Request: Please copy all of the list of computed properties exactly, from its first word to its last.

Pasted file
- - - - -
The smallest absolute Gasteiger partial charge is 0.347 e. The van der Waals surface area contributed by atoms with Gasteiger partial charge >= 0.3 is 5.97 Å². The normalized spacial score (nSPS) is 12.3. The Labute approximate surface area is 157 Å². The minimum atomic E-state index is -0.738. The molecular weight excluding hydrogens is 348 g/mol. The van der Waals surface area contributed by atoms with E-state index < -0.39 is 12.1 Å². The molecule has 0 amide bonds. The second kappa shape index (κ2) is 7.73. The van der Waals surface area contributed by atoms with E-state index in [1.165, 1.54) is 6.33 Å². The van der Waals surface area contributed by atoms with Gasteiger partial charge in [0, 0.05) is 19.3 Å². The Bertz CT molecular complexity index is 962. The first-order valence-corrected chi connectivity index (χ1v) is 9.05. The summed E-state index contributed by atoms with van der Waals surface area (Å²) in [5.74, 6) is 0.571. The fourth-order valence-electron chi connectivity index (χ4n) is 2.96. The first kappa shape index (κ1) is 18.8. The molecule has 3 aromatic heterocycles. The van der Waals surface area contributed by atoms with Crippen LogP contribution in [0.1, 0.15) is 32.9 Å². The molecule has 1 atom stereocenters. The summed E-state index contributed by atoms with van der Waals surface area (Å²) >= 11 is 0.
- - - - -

The smallest absolute Gasteiger partial charge is 0.347 e. The van der Waals surface area contributed by atoms with Gasteiger partial charge >= 0.3 is 5.97 Å². The normalized spacial score (nSPS) is 12.3. The Labute approximate surface area is 157 Å². The minimum atomic E-state index is -0.738. The molecular weight excluding hydrogens is 348 g/mol. The van der Waals surface area contributed by atoms with E-state index < -0.39 is 12.1 Å². The molecule has 0 amide bonds. The second kappa shape index (κ2) is 7.73. The van der Waals surface area contributed by atoms with E-state index in [1.165, 1.54) is 6.33 Å². The van der Waals surface area contributed by atoms with Gasteiger partial charge in [0, 0.05) is 19.3 Å². The Bertz CT molecular complexity index is 962. The first-order valence-corrected chi connectivity index (χ1v) is 9.05. The summed E-state index contributed by atoms with van der Waals surface area (Å²) in [5.74, 6) is 0.571. The fourth-order valence-electron chi connectivity index (χ4n) is 2.96. The first kappa shape index (κ1) is 18.8. The molecule has 3 aromatic heterocycles. The van der Waals surface area contributed by atoms with Crippen LogP contribution in [0.1, 0.15) is 32.9 Å². The molecule has 1 atom stereocenters. The summed E-state index contributed by atoms with van der Waals surface area (Å²) >= 11 is 0.